In any case, while the specs-based evaluation of cameras can be instructive in revealing their potential as photographic tools, it says little about, for example, the shooting experience and imaging performance of the SX530 and the V-LUX 4 in practical situations. At times, user reviews, such as those published at amazon, address these issues in a useful manner, but such feedback is on many occasions incomplete, inconsistent, and unreliable.
This is where reviews by experts come in. The table below provides a synthesis of the camera assessments of some of the best known photo-gear review sites (amateurphotographer [AP], cameralabs [CL], digitalcameraworld [DCW], dpreview [DPR], ephotozine [EPZ], photographyblog [PB]). As can be seen, the professional reviewers agree in many cases on the quality of different cameras, but sometimes their assessments diverge, reinforcing the earlier point that a camera decision is often a very personal choice.
|1.||Canon SX530||..||+ +||..||..||4/5||4/5||Jan 2015||429|
|2.||Leica V-LUX 4||..||..||..||..||..||..||Sep 2012||949|
|3.||Canon T6||4/5||o||4/5||73/100||4/5||4/5||Mar 2016||449|
|4.||Canon SX540||..||..||..||..||..||..||Jan 2016||399|
|5.||Canon SX720||..||+||..||..||4/5||4.5/5||Feb 2016||379|
|6.||Canon SX520||..||+||..||..||3.5/5||3.5/5||Jul 2014||399|
|7.||Canon SX700||..||+ +||..||..||4/5||4/5||Feb 2014||349|
|8.||Canon G1 X Mark II||3/5||+||..||77/100||4/5||4.5/5||Feb 2014||799|
|9.||Canon SX60||3/5||+ +||..||75/100||4/5||4.5/5||Sep 2014||549|
|10.||Canon T5||3/5||+||..||..||4/5||4.5/5||Feb 2014||449|
|11.||Canon G1 X||5/5||+||..||76/100||4/5||4.5/5||Jan 2012||799|
|12.||Canon SX40||..||+||..||..||4.5/5||4/5||Sep 2011||429|
|13.||Leica V-LUX 3||..||..||..||..||..||..||Dec 2011||949|
|14.||Leica V-LUX 2||..||..||..||..||..||..||Sep 2010||849|
|15.||Nikon L840||..||+ +||..||..||3.5/5||4/5||Feb 2015||299|
|16.||Panasonic FZ100||..||+||..||..||4.5/5||4.5/5||Jul 2010||499|
|17.||Sony HX90V||4/5||+ +||..||..||4/5||4.5/5||Apr 2015||429|
|Notes: (+ +) highly recommended; (+) recommended; (o) reviewed; (..) not available.|
The review scores listed above should be treated with care, though. The ratings are only valid when referring to cameras in the same category and of the same age. Thus, a score needs to be put into the context of the launch date and the launch price of the camera, and comparisons of ratings among very different cameras or across long time periods have little meaning. Also, please note that some of the review sites have changed their methodology and reporting over time.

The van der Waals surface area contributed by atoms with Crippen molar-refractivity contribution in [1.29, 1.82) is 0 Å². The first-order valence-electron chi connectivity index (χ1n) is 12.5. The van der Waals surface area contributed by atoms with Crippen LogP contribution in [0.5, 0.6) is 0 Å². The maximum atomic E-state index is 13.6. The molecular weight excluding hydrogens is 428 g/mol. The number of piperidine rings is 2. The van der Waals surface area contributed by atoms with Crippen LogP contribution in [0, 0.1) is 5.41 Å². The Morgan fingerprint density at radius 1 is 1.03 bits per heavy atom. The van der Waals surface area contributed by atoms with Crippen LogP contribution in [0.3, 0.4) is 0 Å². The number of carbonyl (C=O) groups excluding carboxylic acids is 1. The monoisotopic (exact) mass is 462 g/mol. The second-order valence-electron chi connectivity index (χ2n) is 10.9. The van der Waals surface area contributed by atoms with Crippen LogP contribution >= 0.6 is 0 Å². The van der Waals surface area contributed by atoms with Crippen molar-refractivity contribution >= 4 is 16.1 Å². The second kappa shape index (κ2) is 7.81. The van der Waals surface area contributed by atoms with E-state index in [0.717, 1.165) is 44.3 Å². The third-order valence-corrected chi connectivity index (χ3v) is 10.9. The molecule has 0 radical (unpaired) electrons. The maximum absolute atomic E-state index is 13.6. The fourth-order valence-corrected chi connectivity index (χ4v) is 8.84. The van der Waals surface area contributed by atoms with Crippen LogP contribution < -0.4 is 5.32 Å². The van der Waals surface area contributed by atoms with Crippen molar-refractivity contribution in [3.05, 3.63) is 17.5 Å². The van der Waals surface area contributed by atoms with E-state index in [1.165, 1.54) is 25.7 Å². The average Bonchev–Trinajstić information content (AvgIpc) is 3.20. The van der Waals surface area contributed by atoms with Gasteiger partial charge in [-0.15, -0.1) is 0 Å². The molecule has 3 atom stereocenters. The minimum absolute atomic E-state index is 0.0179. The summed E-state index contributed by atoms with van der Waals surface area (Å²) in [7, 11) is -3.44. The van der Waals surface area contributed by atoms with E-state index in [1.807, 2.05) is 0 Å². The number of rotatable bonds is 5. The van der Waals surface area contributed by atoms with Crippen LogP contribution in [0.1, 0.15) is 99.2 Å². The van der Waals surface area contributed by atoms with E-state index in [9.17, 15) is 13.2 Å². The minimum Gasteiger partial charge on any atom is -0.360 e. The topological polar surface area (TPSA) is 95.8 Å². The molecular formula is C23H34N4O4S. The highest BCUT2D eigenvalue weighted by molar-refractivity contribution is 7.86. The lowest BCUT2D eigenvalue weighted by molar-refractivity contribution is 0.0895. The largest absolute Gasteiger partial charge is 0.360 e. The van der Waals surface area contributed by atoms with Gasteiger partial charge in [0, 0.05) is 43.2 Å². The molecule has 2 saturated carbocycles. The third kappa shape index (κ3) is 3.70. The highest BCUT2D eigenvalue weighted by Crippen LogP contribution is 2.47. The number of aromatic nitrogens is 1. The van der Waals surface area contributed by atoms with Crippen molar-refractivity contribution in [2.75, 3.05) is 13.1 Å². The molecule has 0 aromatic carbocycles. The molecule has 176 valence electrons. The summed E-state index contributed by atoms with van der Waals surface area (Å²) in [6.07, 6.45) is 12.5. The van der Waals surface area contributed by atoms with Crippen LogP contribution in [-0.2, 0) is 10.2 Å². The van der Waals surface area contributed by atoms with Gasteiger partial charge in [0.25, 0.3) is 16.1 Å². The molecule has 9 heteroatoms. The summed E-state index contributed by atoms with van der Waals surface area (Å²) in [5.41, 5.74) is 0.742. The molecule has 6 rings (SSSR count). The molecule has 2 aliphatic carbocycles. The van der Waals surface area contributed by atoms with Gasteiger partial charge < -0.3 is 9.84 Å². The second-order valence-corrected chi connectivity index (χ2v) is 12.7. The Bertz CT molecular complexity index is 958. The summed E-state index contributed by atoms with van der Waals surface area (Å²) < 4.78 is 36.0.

Other camera comparisons
Did this review help to inform your camera decision process? In case you would like to check on the differences and similarities of other camera models, just use the search menu below. As an alternative, you can also directly jump to any one of the listed comparisons that were previously generated by the CAM-parator tool.
- Canon 5D Mark III vs Canon SX530
- Canon D30 vs Leica V-LUX 4
- Canon SX530 vs Canon T4i
- Canon SX530 vs Nikon Z6 II
- Canon SX530 vs Panasonic LX7
- Canon SX530 vs Sony A7 II
- Canon SX530 vs Sony RX1R
- Fujifilm X-E1 vs Leica V-LUX 4
- Fujifilm X-T30 vs Leica V-LUX 4
- Leica S Typ 007 vs Leica V-LUX 4
- Leica V-LUX 4 vs Nikon B500
- Leica V-LUX 4 vs Sony A7R
Specifications: Canon SX530 vs Leica V-LUX 4
Below is a side-by-side comparison of the specs of the two cameras to facilitate a quick review of their differences and common features.
|Camera Model||Canon SX530||Leica V-LUX 4|
|Camera Type||Fixed lens compact camera||Fixed lens compact camera|
|Camera Lens||24-1200mm f/3.4-6.5||25-600mm f/2.8|
|Launch Date||January 2015||September 2012|
|Launch Price||USD 429||USD 949|
|Sensor Specs||Canon SX530||Leica V-LUX 4|
|Sensor Format||1/2.3" Sensor||1/2.3" Sensor|
|Sensor Size||6.17 x 4.55 mm||6.17 x 4.55 mm|
|Sensor Area||28.0735 mm2||28.0735 mm2|
|Sensor Diagonal||7.7 mm||7.7 mm|
|Sensor Resolution||15.9 Megapixels||12 Megapixels|
|Image Resolution||4608 x 3456 pixels||4000 x 3000 pixels|
|Pixel Pitch||1.33 μm||1.53 μm|
|Pixel Density||56.73 MP/cm2||42.74 MP/cm2|
|Moiré control||no AA filter||no AA filter|
|Movie Capability||1080/30p Video||1080/60p Video|
|ISO Setting||100 - 3,200 ISO||100 - 3,200 ISO|
|ISO Boost||no Enhancement||100 - 6,400 ISO|
|Screen Specs||Canon SX530||Leica V-LUX 4|
|Viewfinder Type||no viewfinder||Electronic viewfinder|
|Viewfinder Field of View||100%|
|Viewfinder Resolution||1312k dots|
|LCD Framing||Live View||Live View|
|Rear LCD Size||3.0inch||3.0inch|
|LCD Resolution||461k dots||460k dots|
|LCD Attachment||Fixed screen||Swivel screen|
|Shooting Specs||Canon SX530||Leica V-LUX 4|
|Focus System||Contrast-detect AF||Contrast-detect AF|
|Continuous Shooting||1.6 shutter flaps/s||12 shutter flaps/s|
|Fill Flash||Built-in Flash||Built-in Flash|
|Storage Medium||SDXC cards||SDXC cards|
|Second Storage Option||Single card slot||Single card slot|
|UHS card support||no||UHS-I|
|Connectivity Specs||Canon SX530||Leica V-LUX 4|
|External Flash||no Hotshoe||Hotshoe|
|USB Connector||USB 2.0||USB 2.0|
|HDMI Port||mini HDMI||mini HDMI|
|Microphone Port||no MIC socket||External MIC port|
|Wifi Support||Wifi built-in||no Wifi|
|Near-Field Communication||NFC built-in||no NFC|
|Body Specs||Canon SX530||Leica V-LUX 4|
|Battery Life (CIPA)||210 shots per charge||540 shots per charge|
120 x 82 x 92 mm
(4.7 x 3.2 x 3.6 in)
125 x 87 x 110 mm
(4.9 x 3.4 x 4.3 in)
|Camera Weight||442 g (15.6 oz)||588 g (20.7 oz)|